Circalit is the world’s premier social networking site for writers. Originally launched in February 2010 as a place where screenwriters can showcase their work to film studios, Circalit is now also home to novelists, playwrights and short story writers across the globe. Its free service allows writers to have their work reviewed by peers and professionals, enter into free writing competitions, create a fan base, make industry contacts and market their work, and apply for professional writing jobs online. Circalit’s mission is to digitise and democratise the way that good literature is discovered by agents, producers and publishers.



Commonword, Puffin Books and Rogers, Coleridge & White Literary Agency (RCW) are pleased to announce a partnership for the Commonword Children’s Diversity Writing Prize, to be awarded annually from 2012.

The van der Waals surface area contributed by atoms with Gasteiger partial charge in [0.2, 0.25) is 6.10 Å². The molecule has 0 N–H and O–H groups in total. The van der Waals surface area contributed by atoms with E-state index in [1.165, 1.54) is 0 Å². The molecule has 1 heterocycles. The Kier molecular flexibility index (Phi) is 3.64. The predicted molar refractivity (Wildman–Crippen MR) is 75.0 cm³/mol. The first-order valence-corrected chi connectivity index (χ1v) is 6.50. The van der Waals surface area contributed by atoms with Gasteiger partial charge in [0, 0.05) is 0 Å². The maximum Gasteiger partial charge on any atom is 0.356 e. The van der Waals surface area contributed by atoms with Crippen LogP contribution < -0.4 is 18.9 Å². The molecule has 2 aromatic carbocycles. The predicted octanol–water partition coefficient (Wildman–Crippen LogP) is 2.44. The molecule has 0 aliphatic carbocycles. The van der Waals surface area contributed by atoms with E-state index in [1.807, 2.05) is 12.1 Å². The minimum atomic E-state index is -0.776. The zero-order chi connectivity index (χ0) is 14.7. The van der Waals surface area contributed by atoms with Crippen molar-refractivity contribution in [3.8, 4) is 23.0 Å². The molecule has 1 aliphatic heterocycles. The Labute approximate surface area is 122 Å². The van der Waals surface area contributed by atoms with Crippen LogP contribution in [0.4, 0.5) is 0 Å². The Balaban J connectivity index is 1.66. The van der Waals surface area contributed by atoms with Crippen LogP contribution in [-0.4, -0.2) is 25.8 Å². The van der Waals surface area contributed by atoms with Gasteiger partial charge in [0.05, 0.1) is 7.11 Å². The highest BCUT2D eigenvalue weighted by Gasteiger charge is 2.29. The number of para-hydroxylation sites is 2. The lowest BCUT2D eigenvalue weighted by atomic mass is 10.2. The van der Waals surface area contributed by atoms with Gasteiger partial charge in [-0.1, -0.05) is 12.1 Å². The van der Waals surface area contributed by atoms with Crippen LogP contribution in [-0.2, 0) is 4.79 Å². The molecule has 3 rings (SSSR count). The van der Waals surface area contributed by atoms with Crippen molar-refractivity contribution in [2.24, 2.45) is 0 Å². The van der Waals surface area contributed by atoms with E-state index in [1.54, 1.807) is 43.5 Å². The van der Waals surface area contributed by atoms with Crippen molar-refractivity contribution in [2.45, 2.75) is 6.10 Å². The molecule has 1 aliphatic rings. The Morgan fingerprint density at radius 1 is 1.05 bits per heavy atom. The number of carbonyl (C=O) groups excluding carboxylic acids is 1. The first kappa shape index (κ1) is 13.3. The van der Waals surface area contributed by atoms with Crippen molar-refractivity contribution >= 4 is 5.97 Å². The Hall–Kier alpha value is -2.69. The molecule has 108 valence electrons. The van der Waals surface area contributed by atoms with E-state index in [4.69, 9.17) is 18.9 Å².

The prize will be the culmination of fortnightly Commonword writing workshops in Manchester and an annual Puffin and RCW-sponsored masterclass for budding writers who exhibit potential in children’s fiction writing for 7+ to teenage. The winning writer must embrace ethnic diversity either through their own ethnicity and culture and/or within their writing.
The winning writer will receive a £500 cash prize, professional mentoring and £100 of Puffin books.

Marnie Riches, Commonword’s Fundraising and Strategic Development Manager, says: ‘Commonword is delighted to be spearheading this excellent project with such prestigious partners. We will strive to do what we do best: to bring undiscovered, unique voices to the fore.

Shannon Park, executive editor for fiction at Puffin, says: ‘As an editor at the UK’s number-one children’s publisher I am always on the lookout for exciting new voices for Puffin’s list. The lack of diverse authors and characters has always been an issue for me – our schools and communities are so much more wonderfully diverse than the current children’s book market suggests. I look forward to working with Commonword and RCW to discover and develop some fantastic new talent.